“Disgraced” makes its audience feel like it was just uncomfortably...

“Disgraced” makes its audience feel like it was just uncomfortably blindsided and hit with a ton of bricks. Credit: Joan Marcus

If Gretchen Mol has learned anything from her current role in the provocative Broadway drama "Disgraced," it's likely this: When it comes to dinner parties, steer clear of hot-button topics. Please!

The two couples in Ayad Akhtar's Pulitzer Prize- winning play, now running at the Lyceum Theatre, don't follow that advice. They chatter on about Muslims, sex, religion -- and the night goes from friendly ... to ferocious. Mol plays Emily, an artist fascinated by Islamic art, whose husband (Hari Dhillon) shows little interest in his own Islamic heritage. Then there's Josh Radnor of "How I Met Your Mother" and sexy Karen Pittman, urbanites with some potent secrets to drop.

Mol, 42, first gained attention in the 1998 film "Rounders," and she's worked steadily since, notably starring as the iconic '50s pinup girl in "The Notorious Bettie Page," and as Gillian Darmody in HBO's "Boardwalk Empire." She's married to director Kip Williams, and spoke to Newsday contributor Joseph V. Amodio on a lunch break.

What did you think when you first read this script?

There'd been a production at Lincoln Center. But I hadn't heard about it. I miss things sometimes. I dunno. ... I blame having small kids. But actually, that was kind of a gift, not knowing it. I just sat down, read it -- and couldn't put it down. I couldn't stop thinking about it. It's so tautly constructed. It felt ... explosive.

Can you feel the audience's response?

I've not been to many shows where there are gasps. People say things. They really get worked up.

You play an artist here. And your mom is an artist. Was she a role model?

I watched her through my youth painting and drawing. After my parents divorced, she turned the living room into her studio, and it was so great to see her getting lost in her work. I don't know if she knew at the time that it was a positive example -- but it was -- to honor the thing that you are.

Your character talks a lot about Islamic art. How'd you research that?

We all went to the Met together -- but I needed to go back on my own and just ... live in the space, and understand what she's talking about. You can see the beauty in it. And understand how it must feel to actually paint all these patterns.

I know what you mean. I was in Turkey recently and the art and architecture is amazing -- all this color on the walls, and pattern, pattern, pattern.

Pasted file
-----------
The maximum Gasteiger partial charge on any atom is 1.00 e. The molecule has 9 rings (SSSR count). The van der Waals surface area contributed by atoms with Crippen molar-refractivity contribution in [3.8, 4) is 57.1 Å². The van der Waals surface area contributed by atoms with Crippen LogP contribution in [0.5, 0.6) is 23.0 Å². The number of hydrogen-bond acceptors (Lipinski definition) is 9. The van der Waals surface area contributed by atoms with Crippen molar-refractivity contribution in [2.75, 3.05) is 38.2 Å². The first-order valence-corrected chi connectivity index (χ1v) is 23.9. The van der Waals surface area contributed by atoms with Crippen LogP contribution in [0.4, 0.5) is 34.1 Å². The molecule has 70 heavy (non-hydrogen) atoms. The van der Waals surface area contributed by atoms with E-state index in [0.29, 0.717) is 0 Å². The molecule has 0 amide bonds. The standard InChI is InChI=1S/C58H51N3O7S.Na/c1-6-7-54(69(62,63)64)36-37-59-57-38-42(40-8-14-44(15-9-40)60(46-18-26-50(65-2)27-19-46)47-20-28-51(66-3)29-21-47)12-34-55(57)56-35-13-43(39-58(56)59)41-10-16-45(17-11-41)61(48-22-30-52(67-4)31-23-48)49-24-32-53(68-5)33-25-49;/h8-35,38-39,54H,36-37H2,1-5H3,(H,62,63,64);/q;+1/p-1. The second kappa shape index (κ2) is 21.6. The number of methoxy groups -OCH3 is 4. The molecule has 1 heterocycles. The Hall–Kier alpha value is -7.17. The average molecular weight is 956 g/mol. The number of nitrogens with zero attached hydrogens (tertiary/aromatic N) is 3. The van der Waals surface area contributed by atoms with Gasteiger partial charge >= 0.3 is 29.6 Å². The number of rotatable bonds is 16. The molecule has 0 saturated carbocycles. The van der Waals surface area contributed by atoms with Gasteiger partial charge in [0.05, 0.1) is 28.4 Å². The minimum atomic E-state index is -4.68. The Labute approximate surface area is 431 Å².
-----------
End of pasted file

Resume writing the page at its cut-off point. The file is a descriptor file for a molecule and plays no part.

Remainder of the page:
How did you feel? Did it affect you in a spiritual way or ... ?

Well, it was funny -- have you ever shot a film someplace far away and felt... different? I like to feel a part of a place. In Italy, people mistook me for an Italian guy -- that's awesome. But in Turkey, I felt separate and ... other.

Yeah, I've never been there, but I can imagine. I don't know ... I've felt so sad about the state of affairs in the world. It's so depressing. That's why I'm happy to be a part of the play. This is something we can't overlook anymore. We have to understand. Of course, the play isn't dealing with politics -- thank God. But it's hard ... just reading the paper -- like that story about the man held captive in Syria for years. Then you read about Guantánamo Bay, and innocent men being force-fed ... by our government. I don't know the answer. But this play gets you thinking. At the end of the day, we're all human beings.

Switching gears for a second -- I have to ask about "Boardwalk Empire."

I'm sad it's over. The writing was stellar. But I understand them not wanting to keep going too long. The story lines would get crazier and crazier. Especially my character -- she's gone through so much.

Why was this gangster show so popular?

Well, it wasn't solely a gangster series. It explored characters. It was ... humanizing. It wasn't for everybody -- it didn't have that quick payoff. I've heard people describe it as a slow burn. I love that.

Cool. Me -- I love your son's name -- Ptolemy, right? (Pronounced "TAH-luh-mee.") From the Greek, with a silent "p?" Did you get hassled over that?

Oh! So much. Now it's like ... "OHHH, I like that name." I have to give my husband credit -- he came up with that. I didn't really think much about the Greek astronomer. It sounded lyrical to me. And it suits him really well -- he is good at math! My daughter's name is Winter.

Yes, that's pretty. Though, compared to Ptolemy, Winter sounds downright ... plain.

Exactly. Well, I hope they like them. I suppose ... they can change them if it's too painful.

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